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30 Cards in this Set

  • Front
  • Back
Obtain energy by using CO2 to oxidize H2, producing methane as waste
-strict anaerobes
-live in swamps and marshes
-live in anaerobic guts of herbivores
Extreme Halophiles
live in high salinity
-great salt lake
-dead sea
Extreme Thermophiles
Thrive in hot environments
-hot springs in yellowstone and deep-sea hydrothermal vents
-obtain energy by oxidizing sulfer
restores 02 to the atmosphere but also fixes nitrogen
-pathogenic prokaryotes cause 1/2 of all human diseases
-legumes have lumps in roots which are homes of mutualistic prokaryotes (Rhizobium) that fix nitrogen that is used by the host
autgenous hypothesis
endomembrane system of eukaryotes may have evolved from infoldings of prokaryote's plasma membrane
endysymbiotic hypothesis
larger prokaryote engulfed smaller prokaryote for mutualistic relationship- mitochondria & chloroplasts
bases of most marine & freshwater food chains
protozoa (protists)
ingestive, animal-like protists
algae (protists)
photosynthetic, plant-like protists
absorptive (protists)
fungus-like protists
-diverse group of heterotrophic protists
-subdivision of this group into different phyla is based on how they FEED and MOVE
Phylum Rhizopoda
-Rhizopoda (=root like feet) include the amoebas and their relatives
-unicelleular, simplest of protists
-move and feed using pseudopodia (phagocytosis)
-most are free-living, some parasitic
-asexual reproduction
Phylum Actinopoda
-Actinopoda (=rayfeet) posess axopodia
-axopodia: projections reinforced by bundles of microtubules thinly covered by cytoplasm, used to increase SA which helps them float and function in feeding
Phylum Actinopoda (Types)
Radiolarian-marine, delicate shells made of silica
Phylum Foraminifera
-Forams have porous, multi-chambered, calcium carbonate shells
-must live in sand or attach to algae and rocks
-all marine
-pseudopodia extend through the shell's pres for swimming, feedin gand shell formation
Phylum Apcomplexa
-All are parasites of animals
-Infectious cells produced in the life cycle are called SPOROZOITES which have a complex of organelles specialized for penetrating host cells and tissues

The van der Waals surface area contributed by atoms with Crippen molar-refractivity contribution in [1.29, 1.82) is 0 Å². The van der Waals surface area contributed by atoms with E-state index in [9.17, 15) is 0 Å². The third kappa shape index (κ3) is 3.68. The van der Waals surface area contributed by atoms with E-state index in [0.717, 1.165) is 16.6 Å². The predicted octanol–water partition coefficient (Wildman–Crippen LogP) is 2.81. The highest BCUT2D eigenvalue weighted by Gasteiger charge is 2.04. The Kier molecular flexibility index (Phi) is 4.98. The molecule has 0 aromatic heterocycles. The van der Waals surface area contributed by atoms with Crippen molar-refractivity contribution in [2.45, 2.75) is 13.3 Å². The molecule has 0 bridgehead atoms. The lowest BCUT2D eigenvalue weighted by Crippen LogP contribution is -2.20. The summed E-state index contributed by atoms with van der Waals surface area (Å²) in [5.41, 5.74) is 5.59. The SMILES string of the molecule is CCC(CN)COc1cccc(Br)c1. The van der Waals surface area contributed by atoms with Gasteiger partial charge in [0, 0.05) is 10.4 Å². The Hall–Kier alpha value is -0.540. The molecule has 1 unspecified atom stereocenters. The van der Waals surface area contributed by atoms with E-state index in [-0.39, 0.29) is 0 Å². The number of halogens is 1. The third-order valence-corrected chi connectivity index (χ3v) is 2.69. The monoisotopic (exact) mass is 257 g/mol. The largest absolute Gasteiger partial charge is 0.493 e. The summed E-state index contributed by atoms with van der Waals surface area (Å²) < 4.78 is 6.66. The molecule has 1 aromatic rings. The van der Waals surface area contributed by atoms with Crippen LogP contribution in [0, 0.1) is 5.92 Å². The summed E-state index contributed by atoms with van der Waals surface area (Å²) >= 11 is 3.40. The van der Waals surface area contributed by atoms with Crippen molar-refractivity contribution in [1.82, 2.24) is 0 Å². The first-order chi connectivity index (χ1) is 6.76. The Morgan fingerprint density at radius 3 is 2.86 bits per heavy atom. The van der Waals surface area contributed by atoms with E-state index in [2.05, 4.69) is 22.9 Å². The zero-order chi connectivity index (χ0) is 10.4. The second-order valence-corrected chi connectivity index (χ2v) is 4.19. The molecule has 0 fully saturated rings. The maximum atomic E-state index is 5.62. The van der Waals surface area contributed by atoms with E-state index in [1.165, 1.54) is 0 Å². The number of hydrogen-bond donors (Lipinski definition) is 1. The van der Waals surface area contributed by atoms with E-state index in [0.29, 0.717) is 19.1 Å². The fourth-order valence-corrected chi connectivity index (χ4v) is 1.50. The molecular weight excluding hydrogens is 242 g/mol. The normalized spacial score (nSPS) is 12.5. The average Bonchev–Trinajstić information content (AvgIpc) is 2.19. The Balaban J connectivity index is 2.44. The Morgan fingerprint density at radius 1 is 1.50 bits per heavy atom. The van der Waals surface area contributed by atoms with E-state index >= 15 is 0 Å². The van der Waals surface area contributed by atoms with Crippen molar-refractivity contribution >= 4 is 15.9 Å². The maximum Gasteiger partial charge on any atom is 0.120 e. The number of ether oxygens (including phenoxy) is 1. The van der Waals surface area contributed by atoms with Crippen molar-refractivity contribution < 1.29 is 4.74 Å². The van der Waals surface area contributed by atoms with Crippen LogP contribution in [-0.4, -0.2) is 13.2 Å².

-EX: Plasmodium: the parasite that cause MALARIA, spends part of its life in mosquitos and part in humans
Phylum Zoomastigophora
-Heterotrophs that phagocitize prey
-Use whip-like flagella to move
-Most are free-living, some are symbiotic
-Speciies: Trypanosoma cause African sleeping sickness (carried by tse-tse- fly)
Phylum Ciliophora
-Use cilia to move and feed
-Most lie in freshwater
-In a Paramecium, cilia along the oral groove draw in food that are engulfed by phagocytosis
-Accumulated water (freshwater=hypotonic) expelled from CONTRACTILE VACUOLE
-MACRONUCLEUS-Controls normal cell functions
-MICRONUCLEI- Several function in conjugation, a sexual process which produces genetic variation
multi-cellular algae
phylum dinoflagellata
-Dinoflagellates (dino=whirling) components of phytoplankton, provide the foundation of most marine food chains, some colonial
-Have brownish plastids containing chlorophyll a, chlorophyll c, and a mix of carotenoids, and PERIDININ
-Dinoflagellate blooms - RED TIDES (some toxins)
-Cell surface is reinforced by cellulose plates with flagella in perpendicular grooves, creating its whirling movement and resulting in a characteristic shape
Phylum Chrysophyta
-Includes the golden algae
-Live among freshwater plankton, most are colonial
-Flagellated cells with both flagella attached near one end of the cell
-Store carbs in the form of lamniarin, a polysaccharide
-Plastids have chlorophylla, chlorophyllc, yellow & brown carotenoids, and xanthophylls
-Survive envirnmental stress by forming reisstant cysts (emerge when conditions favorable)
Phylum Bacillariophyta
-Mostly unicellular with unique glasslike walls of hydrated silica in an organic matrix
-Wall is divided into 2 parts that overlap like a shoebox and lid
-Mostly produce asexually (mitosis) with each daughter cell recieving half the cell wall and regenerating the second half
-Same photosynthetic pigments as Chrysophyta
-Components of freshwater and marine plankton
-Store food in form of oil- buoyant
Diatomaceous Earth
-Accumulations of fossilized diatoms, used commercially as insect repellant (Glassy powder "tears up" and dries up insects from inside out but harmless to animals)
Phylum Euglenophyta
-Chlorophylla,chlorphyllab, carotenoids, xanthophyll
-Chiefly autotrophic, some are mixotrophic or heterotrophic
-Posess flexible internal protein plates instead of cell wall
-Characterzed by an anterior pocket from which one or two flagella emerge
-Have a unique glucose polymer, paramylon as a storage molecule
-Eyespot near base of flagellum used for phototaxis
Phylum Chlorophyta
-Green algae
-common ancestor of green algae and plants probably had chloroplasts derived from cyanobacteria by endosymbiosis
-closely related to land plants
-most live in freshwater, others in marine, inhabit damp soil or snow, or live symbiotically with eukaryotes
-colonial forms are often filamentous ("pond scum")
-multicellular forms may have large, complex structures resembling true plants
Phylum Phaeophtya
-Brown algae
-large and most complext protist
-Chlorophylla, chlorophyllc, carotenoid pigment fucoxanthin
-Most are marine, common in temperate coasts (cool water)
Phylum Rhodophyta
-Red Algae
-Unlike other eukaryotic algae, have no flagellated stages
-Red color due to accessory pigment phycoerythrin, a phycobiliprotein
-Carbohydrate food reserves stored as floridean starch (similar to glycogen)
-Most live in warm coastal waters of tropical oceans
-Can inhabit deeper waters b/c phycobilin pigments can absorb wavelengths (blue and green) that penetrate down to deep wter
-Cell walls are cellulose with agar and carageenan
-Some have hard calcareous cell walls (calcium carbonate)